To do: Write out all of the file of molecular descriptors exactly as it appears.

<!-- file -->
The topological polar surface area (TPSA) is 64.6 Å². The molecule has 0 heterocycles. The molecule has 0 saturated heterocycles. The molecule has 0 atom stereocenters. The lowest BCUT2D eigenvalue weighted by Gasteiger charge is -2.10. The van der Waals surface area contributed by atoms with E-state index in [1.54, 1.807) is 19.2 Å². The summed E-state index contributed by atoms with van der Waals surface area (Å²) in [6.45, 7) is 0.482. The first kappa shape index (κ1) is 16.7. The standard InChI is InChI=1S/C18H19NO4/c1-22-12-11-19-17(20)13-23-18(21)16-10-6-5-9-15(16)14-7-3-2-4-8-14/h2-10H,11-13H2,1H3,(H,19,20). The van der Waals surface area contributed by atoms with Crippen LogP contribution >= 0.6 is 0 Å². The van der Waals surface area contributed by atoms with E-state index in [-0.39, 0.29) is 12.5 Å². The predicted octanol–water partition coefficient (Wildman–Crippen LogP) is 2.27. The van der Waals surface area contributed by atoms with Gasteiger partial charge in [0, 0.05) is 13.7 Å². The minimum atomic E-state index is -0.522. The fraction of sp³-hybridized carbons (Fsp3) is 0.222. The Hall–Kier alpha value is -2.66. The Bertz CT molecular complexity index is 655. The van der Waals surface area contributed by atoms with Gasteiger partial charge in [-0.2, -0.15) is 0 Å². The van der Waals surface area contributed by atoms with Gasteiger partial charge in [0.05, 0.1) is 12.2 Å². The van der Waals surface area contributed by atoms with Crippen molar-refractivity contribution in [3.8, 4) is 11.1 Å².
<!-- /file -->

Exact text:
The topological polar surface area (TPSA) is 64.6 Å². The molecule has 0 heterocycles. The molecule has 0 saturated heterocycles. The molecule has 0 atom stereocenters. The lowest BCUT2D eigenvalue weighted by Gasteiger charge is -2.10. The van der Waals surface area contributed by atoms with E-state index in [1.54, 1.807) is 19.2 Å². The summed E-state index contributed by atoms with van der Waals surface area (Å²) in [6.45, 7) is 0.482. The first kappa shape index (κ1) is 16.7. The standard InChI is InChI=1S/C18H19NO4/c1-22-12-11-19-17(20)13-23-18(21)16-10-6-5-9-15(16)14-7-3-2-4-8-14/h2-10H,11-13H2,1H3,(H,19,20). The van der Waals surface area contributed by atoms with Crippen LogP contribution >= 0.6 is 0 Å². The van der Waals surface area contributed by atoms with E-state index in [-0.39, 0.29) is 12.5 Å². The predicted octanol–water partition coefficient (Wildman–Crippen LogP) is 2.27. The van der Waals surface area contributed by atoms with Gasteiger partial charge in [0, 0.05) is 13.7 Å². The minimum atomic E-state index is -0.522. The fraction of sp³-hybridized carbons (Fsp3) is 0.222. The Hall–Kier alpha value is -2.66. The Bertz CT molecular complexity index is 655. The van der Waals surface area contributed by atoms with Gasteiger partial charge in [-0.2, -0.15) is 0 Å². The van der Waals surface area contributed by atoms with Gasteiger partial charge in [0.05, 0.1) is 12.2 Å². The van der Waals surface area contributed by atoms with Crippen molar-refractivity contribution in [3.8, 4) is 11.1 Å².